Tonight in Seattle:  

We Have a Pope

{We Have a Pope opened in Seattle this past Friday and is screening at the Landmark Guild 45th now}

When the Pope passes, all of the catholic churches Cardinals gather within the Vatican to choose their next spiritual leader. Vote after vote is taken until a consensus emerges. The honored recipient being a far from obvious choice - emerging as an out of nowhere compromise candidate. Which might have something to do with all the other Cardinal's fervent prayers not to be elevated to the papacy. The vote's conclusion signaled via coded smoke to the faithful massed outside awaiting this reassuring message of continuity.

With throngs of reporters trying to get a scoop on what's going on - in a manner reminiscent of a sporting event or Kardashian sighting. Around this process lies fertile ground for comedy, both slapstick and ironic. There's a touch of that (for example the lights going out and church members insisting nothing is wrong, as well as a confused Vatican reporter). Though it's low-grade compared with the mostly sweetly handled existential crisis that the accidental Pope has to deal with. I smiled throughout the film, but never really was engaged enough to recommend the final result as must-see cinema. Though it certainly has its charms and likely will be a winner with segments of the viewing audience, who are not me.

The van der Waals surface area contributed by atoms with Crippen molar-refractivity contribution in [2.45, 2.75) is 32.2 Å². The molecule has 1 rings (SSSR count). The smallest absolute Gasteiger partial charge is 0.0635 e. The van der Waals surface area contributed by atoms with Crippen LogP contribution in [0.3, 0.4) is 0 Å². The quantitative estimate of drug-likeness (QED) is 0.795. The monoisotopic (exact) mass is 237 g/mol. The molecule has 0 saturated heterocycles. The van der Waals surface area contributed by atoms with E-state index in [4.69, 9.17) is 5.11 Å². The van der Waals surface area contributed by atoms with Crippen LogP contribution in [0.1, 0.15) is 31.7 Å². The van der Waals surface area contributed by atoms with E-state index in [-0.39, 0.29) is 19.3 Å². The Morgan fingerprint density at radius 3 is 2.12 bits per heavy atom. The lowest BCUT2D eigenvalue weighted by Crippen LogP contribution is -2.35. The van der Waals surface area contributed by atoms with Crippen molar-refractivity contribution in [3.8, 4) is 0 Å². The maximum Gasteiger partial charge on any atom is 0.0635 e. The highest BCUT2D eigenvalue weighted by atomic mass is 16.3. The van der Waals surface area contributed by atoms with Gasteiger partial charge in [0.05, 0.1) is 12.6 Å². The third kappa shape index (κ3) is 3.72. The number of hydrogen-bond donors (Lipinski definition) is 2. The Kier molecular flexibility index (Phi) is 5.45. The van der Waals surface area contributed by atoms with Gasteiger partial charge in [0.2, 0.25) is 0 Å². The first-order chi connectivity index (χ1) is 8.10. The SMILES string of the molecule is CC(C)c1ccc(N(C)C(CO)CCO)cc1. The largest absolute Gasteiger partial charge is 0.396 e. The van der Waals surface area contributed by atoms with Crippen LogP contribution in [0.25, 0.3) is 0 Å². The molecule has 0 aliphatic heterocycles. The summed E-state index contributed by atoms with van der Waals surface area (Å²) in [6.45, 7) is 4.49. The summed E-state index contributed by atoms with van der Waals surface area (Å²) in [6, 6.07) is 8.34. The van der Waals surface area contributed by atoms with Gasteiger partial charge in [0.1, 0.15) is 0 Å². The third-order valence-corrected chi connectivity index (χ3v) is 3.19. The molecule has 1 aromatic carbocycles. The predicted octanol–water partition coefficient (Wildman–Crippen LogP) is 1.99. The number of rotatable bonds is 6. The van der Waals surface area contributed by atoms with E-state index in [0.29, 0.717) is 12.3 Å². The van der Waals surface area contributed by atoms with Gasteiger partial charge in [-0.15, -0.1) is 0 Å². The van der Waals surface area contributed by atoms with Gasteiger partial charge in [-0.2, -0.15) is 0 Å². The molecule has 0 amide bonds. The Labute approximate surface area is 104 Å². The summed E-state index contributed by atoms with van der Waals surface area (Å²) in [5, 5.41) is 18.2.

After his selection, the new pope (Michel Piccoli) gets almost to the balcony where he will address the crowd. An ear splitting scream suggests something is wrong and there is. The new Pope won't go through with it. Church officials hope a cooling off period, and then perhaps a psychologist might help. Eventually Piccolo finds himself wandering through Rome revisiting either his life that could have been or just experiencing life in the messy wonderful world outside the Vatican walls. Either way, he delivers a strong performance that's believable in an unbelievable situation. I could talk in more detail, but the best parts of the picture are experiencing the slowly paced ride and the characters. So I won't delve any deeper.

I struggled to understand what I didn't love about the film. After a fair amount of thinking I've decided that it just felt too mild. While there's a sweetness and heartfelt nature to the exercise, the punches are pulled and the humor is subpar. At least it was for me. There is a pleasantly subversive sense to everything. From a room full of cardinals begging God not to choose them as pope, to the hiring of a non-believer divorced psychiatrist whose not allowed to ask the reluctant pontiff anything of significance. And of course there's the paradox of the infallible leader of the church being told his decision not to be pope is wrong. All in all a pleasant, if personally underwhelming, experiment. One which I cannot picture rushing out to see in a theater given other more engaging options. But that's just me...

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